Scientists Just Made a Mind-Controlled Wheelchair

Watch monkeys control robotic wheelchairs using only their brainpower.

3. 9. 16 by Annabs Sanchez
Credit: Duke Health/Nature Neuroscience
Image by Credit: Duke Health/Nature Neuroscience
Brain Power, Literally

A lot has been done in the name of Science – regrowing arms on a monkey, growing sperm in a lab, making a robot cockroach – and now, that list includes monkeys driving wheelchairs with their minds.

Researchers at Duke Health, led by Miguel Nicolelis of the Walk Again Project, have developed a wireless cortical brain-machine interface (BMI) that allows monkeys to drive a robotic wheelchair using only their brainwaves.

Nicolelis and his team implanted multichannel microelectrode arrays in the brains of two rhesus monkeys, which wirelessly recorded electrical impulses generated by their brain cells.

Making Sense of Brainwaves

Similar to a previous experiment, an algorithm was developed to interpret the patterns, determine the monkey’s intention, and send those commands from the brain directly to the wheelchair.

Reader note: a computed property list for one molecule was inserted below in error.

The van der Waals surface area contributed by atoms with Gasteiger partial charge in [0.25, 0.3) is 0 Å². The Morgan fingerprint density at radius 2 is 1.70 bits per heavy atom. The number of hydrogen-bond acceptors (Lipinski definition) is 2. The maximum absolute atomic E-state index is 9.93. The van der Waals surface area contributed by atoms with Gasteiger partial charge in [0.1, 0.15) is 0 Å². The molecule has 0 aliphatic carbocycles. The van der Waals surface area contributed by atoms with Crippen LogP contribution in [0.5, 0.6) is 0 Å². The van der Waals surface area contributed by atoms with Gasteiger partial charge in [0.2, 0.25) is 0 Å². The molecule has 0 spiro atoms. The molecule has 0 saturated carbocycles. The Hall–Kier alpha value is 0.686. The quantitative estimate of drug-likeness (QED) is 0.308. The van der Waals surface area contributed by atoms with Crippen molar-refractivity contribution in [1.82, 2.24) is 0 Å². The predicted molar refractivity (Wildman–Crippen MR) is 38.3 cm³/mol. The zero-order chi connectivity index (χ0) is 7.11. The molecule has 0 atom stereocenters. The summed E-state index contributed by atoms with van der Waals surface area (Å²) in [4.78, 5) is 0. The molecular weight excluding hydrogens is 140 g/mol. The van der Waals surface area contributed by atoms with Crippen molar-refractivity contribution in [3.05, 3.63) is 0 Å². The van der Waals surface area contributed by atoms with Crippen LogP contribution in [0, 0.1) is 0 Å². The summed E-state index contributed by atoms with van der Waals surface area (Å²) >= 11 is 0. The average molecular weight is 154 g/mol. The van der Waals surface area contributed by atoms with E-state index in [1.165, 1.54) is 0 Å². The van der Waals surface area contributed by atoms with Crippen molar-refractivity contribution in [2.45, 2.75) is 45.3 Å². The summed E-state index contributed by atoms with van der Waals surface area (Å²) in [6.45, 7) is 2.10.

Overtime, results showed that the monkeys showed an improved ability to navigate the wheelchair toward the location of the reward, which in this case was a bowl of grapes.

According to Nicolelis, the data also indicates that “the wheelchair is being assimilated by the monkey’s brain as an extension of its bodily representation of itself.” In other words, the monkey started to think that the wheelchair is part of its body.

“We are not focused on the wheelchair—we’re actually developing robotic exoskeletons in parallel to this,” he said. “But in principle, it could be any kind of vehicle because this is a general purpose approach.”

Previous experiments only showed the potential of using BMIs to control bimanual arm movements, this latest study shows that it can go beyond that, and facilitate whole-body movement.


By restoring whole-body mobility, this technology can help even the most severely paralyzed patients only regain their ability to walk using a robotic exoskeleton, and through intense BMI training, they can also exhibit signs of partial neurological recovery.

“We’re going to go for it now,” he said. “We’re ready with the technology so we’re preparing to apply for human implants. We’re finally there after 17 years of research. I think we’re ready for it.”

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